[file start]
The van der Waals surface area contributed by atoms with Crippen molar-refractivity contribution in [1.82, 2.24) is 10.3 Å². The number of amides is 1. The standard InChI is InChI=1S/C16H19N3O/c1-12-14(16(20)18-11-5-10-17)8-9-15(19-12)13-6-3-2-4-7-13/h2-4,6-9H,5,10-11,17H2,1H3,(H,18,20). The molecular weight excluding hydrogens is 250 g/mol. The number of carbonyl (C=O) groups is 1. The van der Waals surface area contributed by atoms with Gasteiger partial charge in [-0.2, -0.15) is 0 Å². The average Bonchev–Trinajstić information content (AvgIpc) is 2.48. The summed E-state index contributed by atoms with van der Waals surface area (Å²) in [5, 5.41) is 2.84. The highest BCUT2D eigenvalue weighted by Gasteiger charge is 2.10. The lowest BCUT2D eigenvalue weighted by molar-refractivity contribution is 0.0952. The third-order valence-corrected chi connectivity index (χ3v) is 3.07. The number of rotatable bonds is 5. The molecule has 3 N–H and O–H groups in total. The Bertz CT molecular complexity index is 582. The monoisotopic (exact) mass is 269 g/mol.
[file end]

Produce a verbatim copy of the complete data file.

The van der Waals surface area contributed by atoms with Crippen molar-refractivity contribution in [1.82, 2.24) is 10.3 Å². The number of amides is 1. The standard InChI is InChI=1S/C16H19N3O/c1-12-14(16(20)18-11-5-10-17)8-9-15(19-12)13-6-3-2-4-7-13/h2-4,6-9H,5,10-11,17H2,1H3,(H,18,20). The molecular weight excluding hydrogens is 250 g/mol. The number of carbonyl (C=O) groups is 1. The van der Waals surface area contributed by atoms with Gasteiger partial charge in [-0.2, -0.15) is 0 Å². The average Bonchev–Trinajstić information content (AvgIpc) is 2.48. The summed E-state index contributed by atoms with van der Waals surface area (Å²) in [5, 5.41) is 2.84. The highest BCUT2D eigenvalue weighted by Gasteiger charge is 2.10. The lowest BCUT2D eigenvalue weighted by molar-refractivity contribution is 0.0952. The third-order valence-corrected chi connectivity index (χ3v) is 3.07. The number of rotatable bonds is 5. The molecule has 3 N–H and O–H groups in total. The Bertz CT molecular complexity index is 582. The monoisotopic (exact) mass is 269 g/mol.